The Crashing System
Unfortunately, the decision at National Review to cease providing access to the online issues of the magazine to print subscribers has left me unable to copy and paste interesting passages from its pages, and inasmuch as I’m not going to pay for two subscriptions and like the portability and markability of actual paper pages, I’m not willing to switch media. But some thoughts from an essay by Anthony Daniels are worth typing. (The article’s here, if you can access it.)
The angry young people [of Europe], not unnaturally, want the same privileges that their parents awarded themselves in the high-minded name of social justice, on the live-now-pay-later principle. Why should they, the younger generation, have to live harder, more arduous, less secure lives than their elders lived? If their parents enjoyed free education, secure employment with guaranteed holidays and sick pay, and early retirement with generous unfunded pensions linked to the rate of inflation — what the french call les acquis — why should not they? Is not an ever-rising standard of living, with more and more entitlements and holiday destinations within the reach of al, the fundamental law of the universe, to say nothing of the meaning of life?
There are moral and philosophical aspects of the topic, of course, but the economics are full of lessons (emphasis added):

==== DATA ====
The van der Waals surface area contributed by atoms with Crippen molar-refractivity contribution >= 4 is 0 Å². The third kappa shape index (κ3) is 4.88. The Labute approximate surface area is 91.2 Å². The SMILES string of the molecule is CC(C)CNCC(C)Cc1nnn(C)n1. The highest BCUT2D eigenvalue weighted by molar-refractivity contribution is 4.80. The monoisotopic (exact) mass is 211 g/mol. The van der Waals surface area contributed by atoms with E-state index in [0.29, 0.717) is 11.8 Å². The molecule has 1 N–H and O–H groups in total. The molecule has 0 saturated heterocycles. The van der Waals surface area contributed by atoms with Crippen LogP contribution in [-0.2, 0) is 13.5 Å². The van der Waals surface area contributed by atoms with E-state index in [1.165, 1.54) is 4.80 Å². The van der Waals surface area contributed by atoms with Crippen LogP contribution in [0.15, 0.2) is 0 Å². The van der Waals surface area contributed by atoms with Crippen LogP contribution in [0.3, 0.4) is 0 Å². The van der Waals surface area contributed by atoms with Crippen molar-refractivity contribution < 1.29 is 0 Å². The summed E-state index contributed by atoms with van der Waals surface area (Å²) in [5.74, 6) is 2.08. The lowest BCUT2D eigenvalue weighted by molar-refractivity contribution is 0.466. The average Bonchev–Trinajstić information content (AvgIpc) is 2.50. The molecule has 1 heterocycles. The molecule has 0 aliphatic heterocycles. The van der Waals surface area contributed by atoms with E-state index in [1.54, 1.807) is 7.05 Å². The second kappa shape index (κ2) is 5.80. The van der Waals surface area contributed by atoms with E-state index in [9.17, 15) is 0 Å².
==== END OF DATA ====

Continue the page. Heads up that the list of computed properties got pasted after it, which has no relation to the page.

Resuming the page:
That the scheme of the welfare state was in essence improvident if not outright criminal was known from the very first. The British Labour politician for long revered in some quarters of Britain as the founder of the National Health Service, Aneurin Bevan, famously or infamously boasted that the great thing about the National Insurance Fund (from which various benefits were to be paid the sick, the unemployed, and the retired) was that “there ain’t no fund.” Payments were thus to be met from current tax receipts, which, if insufficient, were to be augmented by borrowing. Bevan gloried in the improvidence because he knew that it would change once and for all the relationship between the citizen and the state, increasing enormously the power of the political class and its bureaucratic clientele. It would destroy saving for a rainy day as the personal source of security, replacing it with dependence on the government. A strong government needed a feckless population, and — certainly in the case of Britain — got it.
To some extent, this system provides an economic boost by transporting wealth from the future to the present, via borrowing. Moving more of that inclination from private debt to government debt helped to obscure the economic fact that the future might need that money.